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Scoring & Performance Levels -> Scoring Rubrics

NAAL scoring is designed to measure adults’ abilities to perform literacy tasks in everyday life. Since adults are likely to make mistakes as they interact with printed and written material, NAAL scorers make allowances for partial responses and writing errors.

While most responses are either correct or incorrect, a response can be partially correct if the information provided is still useful in accomplishing the task. For example, a respondent who writes the wrong product price on a catalog order form could receive partial credit because in real life such a minor error would not necessarily result in the placement of an incorrect order because other information is provided, such as product name, price, etc. However, if a respondent miswrites a social security number on a government application form, such an error would not receive partial scoring.

Similarly, responses containing writing errors—grammatical and spelling errors, use of synonyms, incomplete sentences, or circling instead of writing the correct answer—are scored as correct as long as the overall meaning is correct and the information provided accomplishes the task. However, if a respondent is filling out a form and writes the answer on the wrong line, or if, for a quantitative task, the calculation is right but the respondent writes the wrong answer in the blank, then the response is scored as incorrect.

Quality Control

During the task development stage, scoring experts develop scoring rubrics that detail the rules for scoring each assessment question. To ensure that all assessment questions are scored accurately, NAAL scoring rubrics undergo several stages of verification both before and after the assessment is administered.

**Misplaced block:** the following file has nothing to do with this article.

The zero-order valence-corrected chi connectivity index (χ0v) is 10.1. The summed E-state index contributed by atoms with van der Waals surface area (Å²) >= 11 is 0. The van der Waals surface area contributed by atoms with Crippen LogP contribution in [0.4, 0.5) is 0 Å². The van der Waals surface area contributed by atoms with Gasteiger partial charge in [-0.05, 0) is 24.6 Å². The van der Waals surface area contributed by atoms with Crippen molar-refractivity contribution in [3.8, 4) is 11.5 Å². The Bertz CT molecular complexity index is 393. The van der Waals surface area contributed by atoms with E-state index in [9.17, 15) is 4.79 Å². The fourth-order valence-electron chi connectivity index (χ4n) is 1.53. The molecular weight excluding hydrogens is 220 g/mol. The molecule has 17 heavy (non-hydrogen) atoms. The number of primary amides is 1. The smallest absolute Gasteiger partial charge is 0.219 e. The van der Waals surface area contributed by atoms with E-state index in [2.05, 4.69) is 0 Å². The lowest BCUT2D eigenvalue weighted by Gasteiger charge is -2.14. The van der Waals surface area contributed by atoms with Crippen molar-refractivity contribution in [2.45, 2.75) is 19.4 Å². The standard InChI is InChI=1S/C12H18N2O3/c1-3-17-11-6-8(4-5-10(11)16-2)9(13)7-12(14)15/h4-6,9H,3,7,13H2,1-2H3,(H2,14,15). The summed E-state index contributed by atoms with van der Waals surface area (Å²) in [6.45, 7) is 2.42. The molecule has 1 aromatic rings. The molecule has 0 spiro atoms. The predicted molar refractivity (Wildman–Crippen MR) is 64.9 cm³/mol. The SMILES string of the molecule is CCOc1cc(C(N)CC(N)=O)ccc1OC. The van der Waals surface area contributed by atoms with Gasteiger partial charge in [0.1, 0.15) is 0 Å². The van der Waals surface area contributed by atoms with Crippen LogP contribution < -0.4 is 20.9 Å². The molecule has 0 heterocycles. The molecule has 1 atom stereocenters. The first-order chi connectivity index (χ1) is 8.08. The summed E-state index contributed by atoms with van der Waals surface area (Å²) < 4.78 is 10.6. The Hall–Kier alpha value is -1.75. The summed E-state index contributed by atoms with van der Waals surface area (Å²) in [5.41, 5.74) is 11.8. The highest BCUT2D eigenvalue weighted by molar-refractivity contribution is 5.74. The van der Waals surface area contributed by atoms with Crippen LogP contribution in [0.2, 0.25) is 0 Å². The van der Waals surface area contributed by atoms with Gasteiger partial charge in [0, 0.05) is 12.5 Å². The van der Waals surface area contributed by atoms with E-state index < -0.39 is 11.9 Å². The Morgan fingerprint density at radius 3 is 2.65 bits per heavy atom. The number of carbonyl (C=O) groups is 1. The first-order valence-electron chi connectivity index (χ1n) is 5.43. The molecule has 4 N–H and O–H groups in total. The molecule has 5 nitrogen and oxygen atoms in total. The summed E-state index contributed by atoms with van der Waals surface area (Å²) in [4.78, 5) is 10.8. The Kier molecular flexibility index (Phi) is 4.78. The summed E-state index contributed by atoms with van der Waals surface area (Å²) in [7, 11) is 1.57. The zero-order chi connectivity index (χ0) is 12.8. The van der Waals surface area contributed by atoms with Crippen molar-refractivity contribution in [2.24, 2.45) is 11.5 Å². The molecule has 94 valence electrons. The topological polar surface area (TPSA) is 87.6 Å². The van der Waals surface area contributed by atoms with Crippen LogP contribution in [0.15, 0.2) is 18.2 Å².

Before the main NAAL study begins, a field test of about 1,400 adults is conducted to help identify and screen out problems with the scoring rubrics, such as alternative correct responses and scoring rubrics that are difficult to implement consistently (thus leading to low rates of interrater reliability).

After the main study ends, a sample of responses from the household and prison interviews is scored using the scoring rubrics. As the test developers score the sample responses, they make adjustments to the scoring rubrics to reflect the kinds of responses adults gave during the assessment. Together, these sample responses and the revised scoring rubrics are used in training the scorers who score the entire assessment.

In a group setting, scorers are trained to recognize each task and its corresponding scoring rubric, as well as sample responses that are representative of correct, partially correct, and incorrect answers. After group training, readers score numerous practice questions before they begin to score actual booklets.

To ensure that readers are scoring accurately, 50 percent of the assessment questions are subject to a second interrater reliability check, in which second readers score the booklet and their scores are compared to those of the first readers. Interrater reliability is the percentage of times two readers agree exactly in their scores. (In 1992, the average percentage of agreement was 97.) Any batch of questions that exceed a low level of scoring mistakes is sent back to the scorers for corrections. Also, the scoring supervisor discusses the discrepancy with the scorers involved. Quality-control procedures like this ensure reliability of the scoring.

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